Once you’ve created your spreadsheet, **you can organise it with logical operators.** It might be a good idea to create an organisation chart to keep track of your conditions.

This will help you to create your formulae without forgetting brackets, semicolons, etc. The semicolon is essential for separating possible results. Make sure you don’t forget that your operation can be FALSE.

According to Microsoft:

“[A]n IF statement can have two results. The first result is if your comparison is True, the second if your comparison is False.”

An IF function compares a value to another value defined by the user. This gives you a new value that says whether or not the condition has been met.

There are a lot of powerful Microsoft Office programmes. (Source: 2023583)

An IF statement is as follows:

=IF(Condition; Value if true; Value if false)

You can also use logical operators in Excel:

- Equal to (=)
- Different from (<>)
- Greater than (>)
- Greater than or equal to (>=)
- Less than (<)
- Less than or equal to (<=)

The “Value if true” will be shown if the condition outlined in the IF statement is met. Otherwise, the “Value if false” will be displayed.

Unlike what you may think, **the values don’t necessarily need to be numerical.** If you put text in, the formula will display that text. You can put values or text in the cells:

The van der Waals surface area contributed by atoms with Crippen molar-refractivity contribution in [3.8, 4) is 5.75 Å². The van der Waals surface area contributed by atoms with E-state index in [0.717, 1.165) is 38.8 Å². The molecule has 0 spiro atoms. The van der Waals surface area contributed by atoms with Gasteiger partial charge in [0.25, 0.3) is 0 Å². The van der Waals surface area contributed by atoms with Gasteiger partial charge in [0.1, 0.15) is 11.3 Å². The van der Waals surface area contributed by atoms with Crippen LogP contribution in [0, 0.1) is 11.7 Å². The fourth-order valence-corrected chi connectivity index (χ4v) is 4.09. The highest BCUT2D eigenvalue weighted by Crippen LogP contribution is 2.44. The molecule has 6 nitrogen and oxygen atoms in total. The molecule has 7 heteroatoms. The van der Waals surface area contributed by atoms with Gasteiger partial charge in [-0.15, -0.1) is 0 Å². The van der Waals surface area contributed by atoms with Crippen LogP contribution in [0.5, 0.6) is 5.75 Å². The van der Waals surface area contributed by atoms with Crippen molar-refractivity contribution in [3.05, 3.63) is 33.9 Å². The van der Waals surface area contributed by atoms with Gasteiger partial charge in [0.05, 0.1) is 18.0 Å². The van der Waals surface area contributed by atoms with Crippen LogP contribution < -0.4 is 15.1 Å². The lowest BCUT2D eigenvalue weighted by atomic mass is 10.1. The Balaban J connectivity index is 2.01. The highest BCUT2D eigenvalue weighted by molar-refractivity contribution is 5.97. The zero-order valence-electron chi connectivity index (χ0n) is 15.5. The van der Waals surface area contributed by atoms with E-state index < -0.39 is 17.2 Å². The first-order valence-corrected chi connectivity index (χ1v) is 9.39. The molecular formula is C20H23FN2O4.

=IF(A2>10, “For”, “Against”)

=IF(A2>10, A4, 0).

The logic can be used by adding a value like “A” in the first cell (A1) and a condition such as “B” in the second. For example:

=IF(A2>B, “For”, “Against”)

The result will be “For” or “Against” for each cell.

You can also nest IF functions in the event that several conditions must be met. You can nest IF statements within one another.

In this case, the conditions will be met in stages. A formula could look like this:

=IF(B3>90; “A”; IF(B3>80; “B”; IF(B3>70; “C”)))

Each statement is based on the output of the previous. **There needs to be a logical hierarchy in place.**

Find out more about common keyboard shortcuts for Excel.